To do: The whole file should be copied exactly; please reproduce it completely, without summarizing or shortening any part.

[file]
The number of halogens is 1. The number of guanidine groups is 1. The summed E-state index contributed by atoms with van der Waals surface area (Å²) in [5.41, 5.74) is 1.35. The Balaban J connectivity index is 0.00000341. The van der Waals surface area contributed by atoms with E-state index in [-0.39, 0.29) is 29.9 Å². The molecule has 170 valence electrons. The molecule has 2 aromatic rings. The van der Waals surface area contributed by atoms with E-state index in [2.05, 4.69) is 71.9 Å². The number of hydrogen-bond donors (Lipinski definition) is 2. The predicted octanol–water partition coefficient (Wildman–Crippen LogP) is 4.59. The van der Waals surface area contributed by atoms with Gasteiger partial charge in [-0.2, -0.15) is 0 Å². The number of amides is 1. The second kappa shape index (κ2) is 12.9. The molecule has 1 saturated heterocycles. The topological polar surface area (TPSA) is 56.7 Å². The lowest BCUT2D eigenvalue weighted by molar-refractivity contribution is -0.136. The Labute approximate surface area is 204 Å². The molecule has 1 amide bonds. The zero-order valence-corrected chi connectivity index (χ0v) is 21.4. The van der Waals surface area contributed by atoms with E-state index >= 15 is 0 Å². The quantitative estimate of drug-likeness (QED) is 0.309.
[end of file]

The number of halogens is 1. The number of guanidine groups is 1. The summed E-state index contributed by atoms with van der Waals surface area (Å²) in [5.41, 5.74) is 1.35. The Balaban J connectivity index is 0.00000341. The van der Waals surface area contributed by atoms with E-state index in [-0.39, 0.29) is 29.9 Å². The molecule has 170 valence electrons. The molecule has 2 aromatic rings. The van der Waals surface area contributed by atoms with E-state index in [2.05, 4.69) is 71.9 Å². The number of hydrogen-bond donors (Lipinski definition) is 2. The predicted octanol–water partition coefficient (Wildman–Crippen LogP) is 4.59. The van der Waals surface area contributed by atoms with Gasteiger partial charge in [-0.2, -0.15) is 0 Å². The number of amides is 1. The second kappa shape index (κ2) is 12.9. The molecule has 1 saturated heterocycles. The topological polar surface area (TPSA) is 56.7 Å². The lowest BCUT2D eigenvalue weighted by molar-refractivity contribution is -0.136. The Labute approximate surface area is 204 Å². The molecule has 1 amide bonds. The zero-order valence-corrected chi connectivity index (χ0v) is 21.4. The van der Waals surface area contributed by atoms with E-state index >= 15 is 0 Å². The quantitative estimate of drug-likeness (QED) is 0.309.